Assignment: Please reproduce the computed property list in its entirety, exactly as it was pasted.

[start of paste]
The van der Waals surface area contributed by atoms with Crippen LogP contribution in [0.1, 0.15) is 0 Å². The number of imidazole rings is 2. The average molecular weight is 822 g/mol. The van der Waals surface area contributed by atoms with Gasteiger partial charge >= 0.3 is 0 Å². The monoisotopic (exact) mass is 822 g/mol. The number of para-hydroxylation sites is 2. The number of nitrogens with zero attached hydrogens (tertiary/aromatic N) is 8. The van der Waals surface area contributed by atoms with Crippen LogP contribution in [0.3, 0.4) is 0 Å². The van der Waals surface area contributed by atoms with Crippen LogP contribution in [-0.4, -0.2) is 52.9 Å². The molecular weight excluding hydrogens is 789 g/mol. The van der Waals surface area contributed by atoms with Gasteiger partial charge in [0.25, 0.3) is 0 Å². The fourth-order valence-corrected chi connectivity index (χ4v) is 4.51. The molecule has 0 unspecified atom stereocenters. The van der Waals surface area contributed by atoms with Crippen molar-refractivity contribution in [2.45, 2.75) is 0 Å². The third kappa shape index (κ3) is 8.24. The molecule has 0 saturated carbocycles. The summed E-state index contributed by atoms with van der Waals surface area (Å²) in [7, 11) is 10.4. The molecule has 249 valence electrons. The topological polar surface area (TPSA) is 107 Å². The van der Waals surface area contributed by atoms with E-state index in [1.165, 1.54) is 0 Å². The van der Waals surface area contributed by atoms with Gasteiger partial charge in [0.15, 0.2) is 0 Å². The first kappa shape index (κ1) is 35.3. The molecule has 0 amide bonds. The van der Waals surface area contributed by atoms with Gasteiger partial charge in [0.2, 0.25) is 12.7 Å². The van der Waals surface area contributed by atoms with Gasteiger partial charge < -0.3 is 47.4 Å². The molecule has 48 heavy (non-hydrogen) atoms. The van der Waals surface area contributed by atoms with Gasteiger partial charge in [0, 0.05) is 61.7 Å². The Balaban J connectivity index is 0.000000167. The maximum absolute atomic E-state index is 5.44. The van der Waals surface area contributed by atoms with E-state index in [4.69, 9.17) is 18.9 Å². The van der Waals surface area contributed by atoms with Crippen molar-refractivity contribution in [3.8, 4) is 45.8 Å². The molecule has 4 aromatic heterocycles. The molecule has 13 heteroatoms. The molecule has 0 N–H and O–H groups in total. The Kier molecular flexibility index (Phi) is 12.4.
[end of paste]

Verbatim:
The van der Waals surface area contributed by atoms with Crippen LogP contribution in [0.1, 0.15) is 0 Å². The number of imidazole rings is 2. The average molecular weight is 822 g/mol. The van der Waals surface area contributed by atoms with Gasteiger partial charge >= 0.3 is 0 Å². The monoisotopic (exact) mass is 822 g/mol. The number of para-hydroxylation sites is 2. The number of nitrogens with zero attached hydrogens (tertiary/aromatic N) is 8. The van der Waals surface area contributed by atoms with Crippen LogP contribution in [0.3, 0.4) is 0 Å². The van der Waals surface area contributed by atoms with Crippen LogP contribution in [-0.4, -0.2) is 52.9 Å². The molecular weight excluding hydrogens is 789 g/mol. The van der Waals surface area contributed by atoms with Gasteiger partial charge in [0.25, 0.3) is 0 Å². The fourth-order valence-corrected chi connectivity index (χ4v) is 4.51. The molecule has 0 unspecified atom stereocenters. The van der Waals surface area contributed by atoms with Crippen molar-refractivity contribution in [2.45, 2.75) is 0 Å². The third kappa shape index (κ3) is 8.24. The molecule has 0 saturated carbocycles. The summed E-state index contributed by atoms with van der Waals surface area (Å²) in [7, 11) is 10.4. The molecule has 249 valence electrons. The topological polar surface area (TPSA) is 107 Å². The van der Waals surface area contributed by atoms with E-state index in [1.165, 1.54) is 0 Å². The van der Waals surface area contributed by atoms with Gasteiger partial charge in [0.15, 0.2) is 0 Å². The first kappa shape index (κ1) is 35.3. The molecule has 0 amide bonds. The van der Waals surface area contributed by atoms with Gasteiger partial charge in [0.2, 0.25) is 12.7 Å². The van der Waals surface area contributed by atoms with Gasteiger partial charge < -0.3 is 47.4 Å². The molecule has 48 heavy (non-hydrogen) atoms. The van der Waals surface area contributed by atoms with Gasteiger partial charge in [0, 0.05) is 61.7 Å². The Balaban J connectivity index is 0.000000167. The maximum absolute atomic E-state index is 5.44. The van der Waals surface area contributed by atoms with E-state index in [4.69, 9.17) is 18.9 Å². The van der Waals surface area contributed by atoms with Crippen molar-refractivity contribution in [3.8, 4) is 45.8 Å². The molecule has 4 aromatic heterocycles. The molecule has 13 heteroatoms. The molecule has 0 N–H and O–H groups in total. The Kier molecular flexibility index (Phi) is 12.4.